The Future Industrial Base With Declining Defense Budgets

Last Updated Sep 4, 2009 6:11 AM EDT

One of the trends that might play out if there is a significant reduction in defense spending is Merger and Acquisition (M&A) activity. In the last major downturn in the Nineties this was significant. Some of it was encouraged by the Defense Department at that time as a way to maintain some core capability of each company. Now there are signs that this sort of activity might be picking up.

Northrop Grumman discussed this at a recent investor conference hosted by Morgan Stanley. The company is looking to invest in smaller corporations that offer new technologies and solutions. Unfortunately they are finding that those companies are expensive and this has dissuaded them so far from making deals.

One way for a larger company to expand its business base or enter a new geographical market is to purchase smaller ones that already do that kind of business or are active in the target area. Many of these smaller companies are ready to be bought as the founders want to either cash in or move on to another project. There are also companies that use this to try and seal up one type of product or market by acquiring smaller competitors. Either way over the last ten years there has been significant activity in this arena.

Both General Dynamics and Lockheed Martin have made major acquisitions in the last few months. EADS has discussed doing this in the American market after buying several companies in 2007 and 2008. Lockheed purchased Gyrocam which makes surveillance equipment used for bases in Iraq and Afghanistan. General Dynamics acquired Axsys Technologies a developer and producer of electro-optical/Infrared (EO/IR) systems.

The Defense Department recognizes that there may be consolidation in the industry beyond what has already occurred. Due to this there have been concerns expressed about the lack of U.S. companies capable of competing on major contracts. This has led to the penetration of the traditional U.S. market by European companies as they can provide the necessary competition. Ashton Carter the Undersecretary of Defense (Acquisition, Technology & Logistics) at a recent meeting realized that preserving a U.S. industrial base and capability is still important. This may require some restructuring of funding a programs by the Pentagon. The goal is not to preserve jobs necessarily but some core competencies and production capability in key areas.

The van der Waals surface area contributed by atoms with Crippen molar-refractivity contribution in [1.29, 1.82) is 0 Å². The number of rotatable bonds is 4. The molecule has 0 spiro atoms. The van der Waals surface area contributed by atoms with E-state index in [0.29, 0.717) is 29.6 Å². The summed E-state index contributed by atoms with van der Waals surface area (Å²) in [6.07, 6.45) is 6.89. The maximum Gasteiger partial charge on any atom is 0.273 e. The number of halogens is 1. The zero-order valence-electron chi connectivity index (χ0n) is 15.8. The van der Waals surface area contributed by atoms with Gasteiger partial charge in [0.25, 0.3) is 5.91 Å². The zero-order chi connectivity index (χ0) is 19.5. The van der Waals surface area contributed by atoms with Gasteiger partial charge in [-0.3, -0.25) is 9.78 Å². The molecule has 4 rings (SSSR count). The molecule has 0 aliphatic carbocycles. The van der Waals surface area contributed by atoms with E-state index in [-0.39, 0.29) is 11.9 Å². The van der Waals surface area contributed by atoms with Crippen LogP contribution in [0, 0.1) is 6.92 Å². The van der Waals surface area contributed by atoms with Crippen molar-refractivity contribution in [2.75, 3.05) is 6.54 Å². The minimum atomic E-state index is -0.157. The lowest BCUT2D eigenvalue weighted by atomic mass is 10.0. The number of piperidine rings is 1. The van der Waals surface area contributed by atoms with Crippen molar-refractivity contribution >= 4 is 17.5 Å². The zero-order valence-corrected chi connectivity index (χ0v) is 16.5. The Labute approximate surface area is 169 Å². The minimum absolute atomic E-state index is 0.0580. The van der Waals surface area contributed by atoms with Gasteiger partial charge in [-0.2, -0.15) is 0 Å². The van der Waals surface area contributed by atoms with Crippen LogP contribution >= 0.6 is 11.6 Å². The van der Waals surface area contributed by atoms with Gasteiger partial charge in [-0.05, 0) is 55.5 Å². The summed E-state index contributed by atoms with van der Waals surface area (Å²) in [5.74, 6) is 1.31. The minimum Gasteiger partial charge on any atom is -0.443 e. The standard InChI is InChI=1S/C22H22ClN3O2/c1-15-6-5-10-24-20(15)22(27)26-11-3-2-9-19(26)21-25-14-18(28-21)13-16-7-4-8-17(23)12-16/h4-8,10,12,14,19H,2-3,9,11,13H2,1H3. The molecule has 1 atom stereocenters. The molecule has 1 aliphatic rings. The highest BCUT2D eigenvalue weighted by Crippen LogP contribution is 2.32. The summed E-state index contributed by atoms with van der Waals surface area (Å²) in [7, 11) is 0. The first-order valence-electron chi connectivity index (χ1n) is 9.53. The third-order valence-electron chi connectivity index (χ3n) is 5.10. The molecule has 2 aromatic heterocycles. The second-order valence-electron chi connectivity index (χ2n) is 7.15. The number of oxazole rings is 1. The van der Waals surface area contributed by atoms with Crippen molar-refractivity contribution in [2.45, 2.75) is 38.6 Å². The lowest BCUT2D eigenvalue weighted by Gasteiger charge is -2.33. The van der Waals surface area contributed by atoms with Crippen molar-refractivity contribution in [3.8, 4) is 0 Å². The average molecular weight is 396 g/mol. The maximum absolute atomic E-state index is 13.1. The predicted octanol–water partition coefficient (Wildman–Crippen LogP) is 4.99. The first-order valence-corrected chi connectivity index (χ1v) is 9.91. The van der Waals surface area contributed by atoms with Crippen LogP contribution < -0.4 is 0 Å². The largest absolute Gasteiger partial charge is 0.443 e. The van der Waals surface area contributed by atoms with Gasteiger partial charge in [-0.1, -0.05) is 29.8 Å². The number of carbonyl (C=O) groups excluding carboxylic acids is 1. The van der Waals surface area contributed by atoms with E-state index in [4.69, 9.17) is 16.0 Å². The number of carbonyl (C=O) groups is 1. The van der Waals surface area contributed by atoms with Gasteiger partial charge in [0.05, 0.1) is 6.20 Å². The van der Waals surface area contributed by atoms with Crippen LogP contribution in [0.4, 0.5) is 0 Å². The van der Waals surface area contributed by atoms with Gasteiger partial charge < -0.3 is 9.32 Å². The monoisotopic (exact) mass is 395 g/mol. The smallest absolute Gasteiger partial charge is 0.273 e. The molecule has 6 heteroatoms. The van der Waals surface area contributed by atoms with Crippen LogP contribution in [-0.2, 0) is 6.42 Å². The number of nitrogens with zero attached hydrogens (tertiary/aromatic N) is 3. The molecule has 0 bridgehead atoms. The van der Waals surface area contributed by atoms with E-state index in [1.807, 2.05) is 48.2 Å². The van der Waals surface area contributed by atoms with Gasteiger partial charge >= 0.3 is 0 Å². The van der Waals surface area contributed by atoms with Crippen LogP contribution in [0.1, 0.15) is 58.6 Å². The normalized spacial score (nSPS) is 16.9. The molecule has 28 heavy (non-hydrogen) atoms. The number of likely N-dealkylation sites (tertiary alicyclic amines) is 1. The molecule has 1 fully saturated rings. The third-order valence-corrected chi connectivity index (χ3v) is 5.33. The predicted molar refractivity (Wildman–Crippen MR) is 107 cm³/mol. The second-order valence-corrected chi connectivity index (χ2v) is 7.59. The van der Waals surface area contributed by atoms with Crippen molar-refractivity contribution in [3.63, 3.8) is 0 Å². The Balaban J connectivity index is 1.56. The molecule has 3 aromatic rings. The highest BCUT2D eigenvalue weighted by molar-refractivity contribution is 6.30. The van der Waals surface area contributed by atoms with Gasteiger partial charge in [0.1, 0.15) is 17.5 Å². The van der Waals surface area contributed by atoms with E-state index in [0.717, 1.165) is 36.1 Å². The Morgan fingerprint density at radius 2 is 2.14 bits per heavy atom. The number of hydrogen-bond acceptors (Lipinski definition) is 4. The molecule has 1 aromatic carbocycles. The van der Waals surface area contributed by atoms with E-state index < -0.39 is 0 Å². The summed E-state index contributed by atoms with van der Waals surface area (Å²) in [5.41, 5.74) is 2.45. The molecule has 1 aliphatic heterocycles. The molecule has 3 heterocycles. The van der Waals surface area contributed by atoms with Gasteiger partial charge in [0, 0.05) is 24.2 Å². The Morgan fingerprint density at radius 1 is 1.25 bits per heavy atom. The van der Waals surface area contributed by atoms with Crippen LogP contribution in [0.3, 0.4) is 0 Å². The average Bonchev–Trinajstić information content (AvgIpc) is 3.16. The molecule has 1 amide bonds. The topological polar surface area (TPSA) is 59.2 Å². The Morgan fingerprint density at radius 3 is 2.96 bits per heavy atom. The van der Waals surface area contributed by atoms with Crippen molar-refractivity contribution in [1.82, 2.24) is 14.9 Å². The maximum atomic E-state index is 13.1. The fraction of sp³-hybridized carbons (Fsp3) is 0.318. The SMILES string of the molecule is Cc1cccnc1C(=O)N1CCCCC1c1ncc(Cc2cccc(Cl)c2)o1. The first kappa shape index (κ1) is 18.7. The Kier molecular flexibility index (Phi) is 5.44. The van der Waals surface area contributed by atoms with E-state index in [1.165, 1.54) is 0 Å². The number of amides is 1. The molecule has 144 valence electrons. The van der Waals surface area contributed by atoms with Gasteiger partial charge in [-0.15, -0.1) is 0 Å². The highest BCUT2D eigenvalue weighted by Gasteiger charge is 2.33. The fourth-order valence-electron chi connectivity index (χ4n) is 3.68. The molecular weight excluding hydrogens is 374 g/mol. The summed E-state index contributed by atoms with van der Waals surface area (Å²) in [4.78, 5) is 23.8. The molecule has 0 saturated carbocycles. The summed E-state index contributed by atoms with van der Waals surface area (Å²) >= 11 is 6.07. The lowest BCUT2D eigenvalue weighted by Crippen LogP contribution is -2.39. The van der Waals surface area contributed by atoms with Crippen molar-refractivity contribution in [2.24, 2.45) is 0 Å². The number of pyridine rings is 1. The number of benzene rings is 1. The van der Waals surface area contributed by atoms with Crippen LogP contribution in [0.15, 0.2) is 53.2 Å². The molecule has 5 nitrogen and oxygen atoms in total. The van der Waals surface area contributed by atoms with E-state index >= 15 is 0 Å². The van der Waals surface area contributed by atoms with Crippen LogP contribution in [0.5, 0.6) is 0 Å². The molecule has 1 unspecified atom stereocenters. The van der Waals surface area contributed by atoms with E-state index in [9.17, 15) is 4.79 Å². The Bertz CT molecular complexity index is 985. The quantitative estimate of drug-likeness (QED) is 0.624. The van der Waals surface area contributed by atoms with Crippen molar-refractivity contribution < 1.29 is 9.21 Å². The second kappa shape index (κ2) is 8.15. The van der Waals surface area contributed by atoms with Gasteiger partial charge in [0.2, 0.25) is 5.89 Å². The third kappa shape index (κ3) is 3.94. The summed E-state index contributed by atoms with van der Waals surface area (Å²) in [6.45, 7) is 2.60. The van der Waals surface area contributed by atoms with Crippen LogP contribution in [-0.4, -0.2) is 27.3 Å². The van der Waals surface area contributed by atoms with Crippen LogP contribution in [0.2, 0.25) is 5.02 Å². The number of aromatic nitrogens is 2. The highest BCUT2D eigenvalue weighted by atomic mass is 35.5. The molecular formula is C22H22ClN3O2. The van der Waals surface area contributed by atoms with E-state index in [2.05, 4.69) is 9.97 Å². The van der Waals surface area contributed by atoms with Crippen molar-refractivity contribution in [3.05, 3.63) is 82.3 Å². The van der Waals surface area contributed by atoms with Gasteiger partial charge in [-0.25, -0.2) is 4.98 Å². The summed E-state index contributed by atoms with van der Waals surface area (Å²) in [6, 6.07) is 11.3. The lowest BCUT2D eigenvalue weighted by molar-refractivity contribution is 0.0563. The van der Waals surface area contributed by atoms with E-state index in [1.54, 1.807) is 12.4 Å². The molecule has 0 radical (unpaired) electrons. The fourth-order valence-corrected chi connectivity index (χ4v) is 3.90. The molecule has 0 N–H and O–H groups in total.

As it is with limited major acquisition programs in some areas such as aviation it may be hard to maintain two American sources for those types of systems. If the Pentagon dual sources a product of limited quantity that increases the price greatly. At the same time as expressing this concern the Gate's Defense Department is fighting keeping two different engines for the Joint Strike Fighter (JSF). The cost of developing, integrating and producing two different engines is expensive. Yet without some kind of program like this GE and Pratt and Whitney may not have the necessary market to maintain an expertise in tactical aircraft engines.

With less funding it becomes a balancing act. This is especially true when America is actually conducting combat operations on what will be a reduced budget. In a war like World War II the country could afford to throw billions at a problem and maintain multiple systems to conduct the same missions such as both the B-17 and B-24 strategic bomber. It cannot afford to do that today at least not with the funding recommended by the Obama Administration.

  • Matthew Potter

    Matthew Potter is a resident of Huntsville, Ala., where he works supporting U.S. Army aviation programs. After serving in the U.S. Navy, he began work as a defense contractor in Washington D.C. specializing in program management and budget development and execution. In the last 15 years Matthew has worked for several companies, large and small, involved in all aspects of government contracting and procurement. He holds two degrees in history as well as studying at the Defense Acquisition University. He has written for Seeking Alpha and at his own website, DefenseProcurementNews.com.